Tuesday, November 5, 2019

Matt Chrystal Interviews Jason Hawk Harris

Jason Hawk Harris by Sean Rosenthal

Strange Juxtapositions 

By Matt Chrystal

Jason Hawk Harris is a classically trained musician who writes country songs and has a Norwegian Death Metal themed music video. That sentence alone should be enough to pique anyone's interest. The Houston native and Los Angeles transplant also has a way of turning tragedy into triumph. Harris processed the death of his mother, family strife, and the self-medication of his "beat-down heart" through his songwriting and published his "therapy journals" in the form of Love and the Dark, his debut album for Bloodshot Records.

I dare you to listen to "Phantom Limb" and not start feeling teary-eyed and then try not to crack a grin throughout his tale of a "creepy Jesus picture" in "I'm Afraid."

His album is an emotional journey for sure, but it's not a downer. With Love and the Dark, Harris has crafted  the perfect soundtrack for both a long drive or for blasting out of a jukebox at your favorite watering hole.

Harris comes to our area this week with shows in Philly, Brooklyn, and Hamden, CT.

I caught up with Mr. Hawk Harris just before he embarked on tour and as he was getting prepared for a string of Texas homecoming shows. Among other things, we talk about his new record, hitting the road, self-care, and how the metal community was not happy with him.

Uncool Uncle Matty: Many of the songs that make up Love and the Dark, especially "Phantom Limb" and "Grandfather," explore some very personal themes.  Did these songs just pour out of you or did you have to force yourself to let them out?

Jason Hawk Harris: Writing is a very natural process for me. Even as a kid, writing is how I processed stuff. It was not labored. It all came out pretty easy. I was basically just publishing my therapy journals. They really did just pour out. On the day after my mom died, I wrote "Phantom Limb" in about fifteen minutes. It just came out and was fully formed. Most of the songs came out easy; a few took a little bit longer. I feel like a song can either take me six months to a year to write, or it can just come out of me in ten minutes.

UUM: How does it feel to play these songs on tour? Is it a feeling of catharsis?Or has it felt like re-opening old wounds?

JHH: At this point, I have been playing these songs for over two years in various forms and have really gotten to know them. I feel like everything has been processed by now. I am comfortable singing these songs now. I wasn't always. It's almost a shame that everyone doesn't get to do this, but being able to work through your grief through song is a really great process. I am able to be on stage almost every night, and I get people coming up to me afterwards and they tell me about their own experiences with grief. Every now and then, it will hit me like a ton of bricks while I'm on stage; and I will really have to figure out how to work past it. I mean, if I start crying while I'm singing then I'm just toast for the rest of the set. I have to get tough up there quick because don't want to be up there with snot coming out everywhere.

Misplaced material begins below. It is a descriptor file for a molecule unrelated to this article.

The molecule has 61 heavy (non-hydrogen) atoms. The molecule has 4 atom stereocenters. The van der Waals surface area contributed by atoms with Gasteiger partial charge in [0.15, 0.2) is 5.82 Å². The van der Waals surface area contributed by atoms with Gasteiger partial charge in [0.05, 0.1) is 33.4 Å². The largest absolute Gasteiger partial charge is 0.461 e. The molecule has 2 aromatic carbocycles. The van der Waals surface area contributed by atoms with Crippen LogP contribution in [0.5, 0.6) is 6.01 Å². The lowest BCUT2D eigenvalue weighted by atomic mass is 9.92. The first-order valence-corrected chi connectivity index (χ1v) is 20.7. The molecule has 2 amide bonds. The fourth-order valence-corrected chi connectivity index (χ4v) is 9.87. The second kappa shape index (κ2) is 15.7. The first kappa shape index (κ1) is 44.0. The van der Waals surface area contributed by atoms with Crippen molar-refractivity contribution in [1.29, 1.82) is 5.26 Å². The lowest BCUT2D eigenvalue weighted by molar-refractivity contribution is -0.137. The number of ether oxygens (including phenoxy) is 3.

UUM: Songwriting was your form of self-care as you made your way through many tough times. What kind of self-care do you engage in while you are on the road? You are a runner, correct?

JHH: I was running for a while, and I'm just starting to get back into it now. I was training for a half-marathon and got bronchitis the day before. I tried to run the morning before the marathon and see if I could make it, but I nearly coughed up a lung. If it was a cold, or even just the flu, I think I coulda made myself go through with it, but with bronchitis it just wasn't going to happen. And that bronchitis stayed with me for like two months and just took me out of running. I'm hoping to get back into running while I'm out on the road for this tour.

In addition to running, it's important to me to make sure that I am getting time alone. Even if it's just to go on a five minute walk and not have my nose in my phone and just be by myself to be able to think, that's important to me.